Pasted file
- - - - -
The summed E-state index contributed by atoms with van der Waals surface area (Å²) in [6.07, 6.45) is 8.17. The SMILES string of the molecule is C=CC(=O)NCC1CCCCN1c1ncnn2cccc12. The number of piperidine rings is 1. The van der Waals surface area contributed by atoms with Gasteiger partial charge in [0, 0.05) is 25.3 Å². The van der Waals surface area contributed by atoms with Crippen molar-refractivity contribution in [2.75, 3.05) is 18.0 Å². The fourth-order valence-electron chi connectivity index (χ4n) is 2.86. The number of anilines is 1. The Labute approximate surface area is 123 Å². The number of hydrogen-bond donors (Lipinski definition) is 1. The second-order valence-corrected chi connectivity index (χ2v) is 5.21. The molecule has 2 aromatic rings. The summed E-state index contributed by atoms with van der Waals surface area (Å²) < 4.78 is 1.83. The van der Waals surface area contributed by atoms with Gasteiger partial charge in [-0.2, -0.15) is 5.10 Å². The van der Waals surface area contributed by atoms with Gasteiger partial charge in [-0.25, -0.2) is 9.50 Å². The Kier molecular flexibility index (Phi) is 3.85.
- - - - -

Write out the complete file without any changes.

The summed E-state index contributed by atoms with van der Waals surface area (Å²) in [6.07, 6.45) is 8.17. The SMILES string of the molecule is C=CC(=O)NCC1CCCCN1c1ncnn2cccc12. The number of piperidine rings is 1. The van der Waals surface area contributed by atoms with Gasteiger partial charge in [0, 0.05) is 25.3 Å². The van der Waals surface area contributed by atoms with Crippen molar-refractivity contribution in [2.75, 3.05) is 18.0 Å². The fourth-order valence-electron chi connectivity index (χ4n) is 2.86. The number of anilines is 1. The Labute approximate surface area is 123 Å². The number of hydrogen-bond donors (Lipinski definition) is 1. The second-order valence-corrected chi connectivity index (χ2v) is 5.21. The molecule has 2 aromatic rings. The summed E-state index contributed by atoms with van der Waals surface area (Å²) < 4.78 is 1.83. The van der Waals surface area contributed by atoms with Gasteiger partial charge in [-0.2, -0.15) is 5.10 Å². The van der Waals surface area contributed by atoms with Gasteiger partial charge in [-0.25, -0.2) is 9.50 Å². The Kier molecular flexibility index (Phi) is 3.85.